When I arrived in Rome for my study abroad program in 2000, one of my first visits was to the famous “Bone Church.”

Marquis de Sade said of it, “I have never seen anything more striking.” Mark Twain called it “a spectacle for sensitive nerves.”

The “Bone Church” is actually the crypt of the church of Santa Maria della Concezione dei Cappuccini, owned by the Capuchin monks. (By the way, “Capuchin” is the origin of the name of the “cappuccino” coffee drink, so called because the color of the drink resembles the color of the monks’ robes.) The crypt contains the bones of around 4,000 monks, which have been creatively arranged as decorations in five separate chapels.

The decorations include altars with skulls, arches made of femurs, and chandeliers made of ribs.  

Nowadays we are probably more separated from death than people in the past, and tend to think of such displays as unnecessarily macabre. However, the Bone Church is in line with a long tradition in Christianity – nay, in history – of reminding human beings of their mortality. The sign as you enter reads, “What you are now, we once were; what we are now, you shall be.” The purpose of such reminders of death – whether it be an hourglass on a desk, a prayer uttered before sleep, or a church made of bones – is so that men and women will use the time they have wisely.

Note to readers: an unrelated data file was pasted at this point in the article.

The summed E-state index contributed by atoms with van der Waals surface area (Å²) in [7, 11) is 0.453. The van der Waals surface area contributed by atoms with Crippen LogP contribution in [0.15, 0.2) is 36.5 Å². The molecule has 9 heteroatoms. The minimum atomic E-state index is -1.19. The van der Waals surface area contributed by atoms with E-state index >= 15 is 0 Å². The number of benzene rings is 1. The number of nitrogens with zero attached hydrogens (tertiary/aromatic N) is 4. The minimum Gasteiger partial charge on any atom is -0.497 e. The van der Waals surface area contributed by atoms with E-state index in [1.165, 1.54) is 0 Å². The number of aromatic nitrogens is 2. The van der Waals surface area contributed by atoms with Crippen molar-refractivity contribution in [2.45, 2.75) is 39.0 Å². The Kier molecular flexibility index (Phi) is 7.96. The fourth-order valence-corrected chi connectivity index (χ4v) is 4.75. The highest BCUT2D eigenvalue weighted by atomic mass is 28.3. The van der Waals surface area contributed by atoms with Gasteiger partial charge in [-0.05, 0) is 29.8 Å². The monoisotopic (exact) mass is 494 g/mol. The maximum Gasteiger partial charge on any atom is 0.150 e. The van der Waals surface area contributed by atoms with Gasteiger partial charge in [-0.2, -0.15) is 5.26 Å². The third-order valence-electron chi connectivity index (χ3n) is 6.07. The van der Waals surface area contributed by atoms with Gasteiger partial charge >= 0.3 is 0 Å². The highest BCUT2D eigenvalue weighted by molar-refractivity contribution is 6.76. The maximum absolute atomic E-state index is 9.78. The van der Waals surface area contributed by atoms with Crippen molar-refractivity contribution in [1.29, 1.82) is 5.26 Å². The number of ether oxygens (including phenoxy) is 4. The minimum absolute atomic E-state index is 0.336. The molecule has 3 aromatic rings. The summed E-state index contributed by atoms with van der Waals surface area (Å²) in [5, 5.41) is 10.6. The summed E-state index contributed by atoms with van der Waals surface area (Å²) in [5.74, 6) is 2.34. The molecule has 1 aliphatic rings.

As the Latin saying goes, tempus fugit – “time flies.” We will not live forever; our lives are quickly passing by. Is it good to have regular reminders of death? Do such reminders help us to truly live?